By Wayne Harada
It’s small, it’s cozy, it’s precious — and it’s coming back.
It’s Readers Theatre, for many years a Sunday afternoon staple at Richardson Theatre (Fort Shafter), when Vanita Rae Smith (now retired) assembled a savvy cast to read theatrical scripts not commonly staged to a dedicated following of theater fans in an intimate setting.
And Smith and another theater vet, Jane Campbell, are partnering to revive “Grace and Glorie” and the Readers Theatre tradition, in a reboot run at 7 p.m. Oct. 9 and 11 and 2 p.m. Oct. 14 at Bacon Auditorium at Pohai Nani in Kaneohe.
A cast of equally devoted actors — Sylvia Hormann-Alper as Grace, Stef Anderson as Glorie and Suzanne Green as the sound effects-maker — has been tapped to help bring Readers Theatre out of the proverbial mothballs to herald the return of Readers Theatre.
All participants (on stage and off) are Windward Oahu residents, so the place is right-on, too.
Furthermore, actress Hormann-Alper is a Pohai Nani resident, and had been coaxing Smith to get something theatrical going.
“The idea actually came to me from A.T. Miller, a Pohai Nani resident, who is also treasurer of Windward Arts Council, which I head,” said Campbell. “He asked why doesn’t WAC sponsor Readers Theatre at Pohai Nani?”
So the lightbulb was lit.
“‘Grace and Glorie’ was my second RT at ACT back in November, 1998,” said an elated Smith of the play by Tom Ziegler, which earlier featured Jo Pruden and Shari Lynn, with the late Richard Pellet as narrator. The play eventually earned a slot on the Manoa Valley Theatre season and went on to earn seven Po’okela Awards, the local theater evening honoring theatrical achievement.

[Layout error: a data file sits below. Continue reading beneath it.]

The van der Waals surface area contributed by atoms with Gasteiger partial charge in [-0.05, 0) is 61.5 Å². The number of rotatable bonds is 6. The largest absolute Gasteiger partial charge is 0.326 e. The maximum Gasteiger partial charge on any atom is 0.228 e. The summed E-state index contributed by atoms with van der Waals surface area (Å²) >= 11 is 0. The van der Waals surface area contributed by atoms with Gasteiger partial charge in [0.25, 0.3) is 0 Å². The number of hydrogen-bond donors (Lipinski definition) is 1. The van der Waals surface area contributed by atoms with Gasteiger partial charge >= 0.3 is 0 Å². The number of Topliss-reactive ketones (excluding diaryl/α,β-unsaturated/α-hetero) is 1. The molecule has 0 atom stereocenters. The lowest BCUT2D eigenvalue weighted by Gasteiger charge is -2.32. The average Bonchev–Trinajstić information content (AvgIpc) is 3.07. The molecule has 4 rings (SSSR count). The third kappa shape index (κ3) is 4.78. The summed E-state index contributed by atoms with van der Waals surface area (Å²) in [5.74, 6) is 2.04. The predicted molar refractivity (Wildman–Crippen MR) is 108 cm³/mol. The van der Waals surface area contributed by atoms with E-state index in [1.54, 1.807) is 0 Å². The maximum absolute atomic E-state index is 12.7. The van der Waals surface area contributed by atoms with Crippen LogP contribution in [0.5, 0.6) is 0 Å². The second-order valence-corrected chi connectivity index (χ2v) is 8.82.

Estelle Parsons and Lucie Arnaz originated the roles off-Broadway.
The story is about the relationship of two women, one nearing life’s end, the other one much younger, who are thrust together in an isolated cabin in the Blueridge Mountains of Virginia.
“The delight is in the country humor that expresses each woman’s deepening awareness and their journey to a shared experience,” said review Joseph Rozmiarek in a 1998 Honolulu Advertiser review. “Much of the fun is in the details: ‘Ain’t you never ate chicken before?’ ‘Not one that I made eye contact with.’”
Grace is stubborn and illiterate, fresh out of a hospital cancer ward, refusing to take her meds; Glorie takes the role of a hospice workerto tend to Grace’s needs; Grace learns to boil an egg; Glorie discovers the propriety of wearing makeup. Ultimately, they each learn insights and lessons from each other abougt the notion and reality of dying — and living.
Campbell said that WAC is paying the royalty fee and arranged for the Pohai Nani site, which can readily seat 90 or so.
Smith ordered four new scripts to read and acknowledged, “the pay isn’t so good, but rewards are out of this world.”
The endeavor enables two retirees (Smith and Campbell) to continue to pursue their devotion to theater and provide an arena with a specific focus of targeting a senior crowd. But certainly, the play is suitable for for all ages. And the performers — with previous stage credits here — didn't need to have their arms twisted to get aboard.
“It’s a wonderful space with perfect stage and lighting,” said Smith.
“Good acoustics, comfortable chairs, lotsa parking, easy to find,” said Campbell. “We are hoping, of course, to get lots of theater guys as well as Pohai Nani residents.”
The earlier Readers Theatre was staged in the expansive ACT on the mainstage, with seats encircling the performers. The playdates coincided with a mainstage musical, with Readers Theatre occupying the Sunday matinee slot.
WAC has previously staged chamber music concerts at Pohai Nani, so the stage visit made sense. Both entrepreneurs indicated that visits to other sites might be a future option, if there is a market for Readers Theatre on tour.
Admission is free, but calabash donations will be accepted. Reservations are suggested and may be made via phone (254-4885) or email (email@example.com).